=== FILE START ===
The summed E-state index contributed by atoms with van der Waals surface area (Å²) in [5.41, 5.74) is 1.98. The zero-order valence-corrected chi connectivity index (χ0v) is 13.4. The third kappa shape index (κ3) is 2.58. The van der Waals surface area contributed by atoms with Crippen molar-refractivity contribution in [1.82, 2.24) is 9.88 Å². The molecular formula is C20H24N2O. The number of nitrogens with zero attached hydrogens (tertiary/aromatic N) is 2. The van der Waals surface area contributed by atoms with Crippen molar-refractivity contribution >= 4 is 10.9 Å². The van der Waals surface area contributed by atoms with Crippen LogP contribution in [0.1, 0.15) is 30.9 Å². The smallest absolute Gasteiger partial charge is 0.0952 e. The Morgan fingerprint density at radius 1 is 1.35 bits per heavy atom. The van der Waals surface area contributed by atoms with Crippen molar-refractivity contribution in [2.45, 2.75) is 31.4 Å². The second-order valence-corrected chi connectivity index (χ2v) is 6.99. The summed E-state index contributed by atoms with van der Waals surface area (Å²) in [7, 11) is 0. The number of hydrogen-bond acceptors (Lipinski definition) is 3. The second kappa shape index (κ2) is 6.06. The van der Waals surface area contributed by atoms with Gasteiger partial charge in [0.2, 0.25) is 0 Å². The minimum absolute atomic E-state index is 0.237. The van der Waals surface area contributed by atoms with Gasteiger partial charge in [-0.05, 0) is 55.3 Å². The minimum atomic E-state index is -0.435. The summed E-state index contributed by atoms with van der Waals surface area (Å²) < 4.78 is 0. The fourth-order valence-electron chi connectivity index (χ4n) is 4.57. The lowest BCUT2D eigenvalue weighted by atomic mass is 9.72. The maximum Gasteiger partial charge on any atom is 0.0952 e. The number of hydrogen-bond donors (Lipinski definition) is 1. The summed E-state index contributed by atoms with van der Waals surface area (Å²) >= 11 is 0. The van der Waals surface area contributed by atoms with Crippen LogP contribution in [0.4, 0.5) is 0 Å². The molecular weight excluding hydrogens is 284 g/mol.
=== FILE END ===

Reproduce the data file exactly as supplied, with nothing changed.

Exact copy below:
The summed E-state index contributed by atoms with van der Waals surface area (Å²) in [5.41, 5.74) is 1.98. The zero-order valence-corrected chi connectivity index (χ0v) is 13.4. The third kappa shape index (κ3) is 2.58. The van der Waals surface area contributed by atoms with Crippen molar-refractivity contribution in [1.82, 2.24) is 9.88 Å². The molecular formula is C20H24N2O. The number of nitrogens with zero attached hydrogens (tertiary/aromatic N) is 2. The van der Waals surface area contributed by atoms with Crippen molar-refractivity contribution >= 4 is 10.9 Å². The van der Waals surface area contributed by atoms with Crippen LogP contribution in [0.1, 0.15) is 30.9 Å². The smallest absolute Gasteiger partial charge is 0.0952 e. The Morgan fingerprint density at radius 1 is 1.35 bits per heavy atom. The van der Waals surface area contributed by atoms with Crippen molar-refractivity contribution in [2.45, 2.75) is 31.4 Å². The second-order valence-corrected chi connectivity index (χ2v) is 6.99. The summed E-state index contributed by atoms with van der Waals surface area (Å²) in [7, 11) is 0. The number of hydrogen-bond acceptors (Lipinski definition) is 3. The second kappa shape index (κ2) is 6.06. The van der Waals surface area contributed by atoms with Gasteiger partial charge in [0.2, 0.25) is 0 Å². The minimum absolute atomic E-state index is 0.237. The van der Waals surface area contributed by atoms with Gasteiger partial charge in [-0.05, 0) is 55.3 Å². The minimum atomic E-state index is -0.435. The summed E-state index contributed by atoms with van der Waals surface area (Å²) < 4.78 is 0. The fourth-order valence-electron chi connectivity index (χ4n) is 4.57. The lowest BCUT2D eigenvalue weighted by atomic mass is 9.72. The maximum Gasteiger partial charge on any atom is 0.0952 e. The number of hydrogen-bond donors (Lipinski definition) is 1. The summed E-state index contributed by atoms with van der Waals surface area (Å²) >= 11 is 0. The van der Waals surface area contributed by atoms with Crippen LogP contribution in [0.4, 0.5) is 0 Å². The molecular weight excluding hydrogens is 284 g/mol.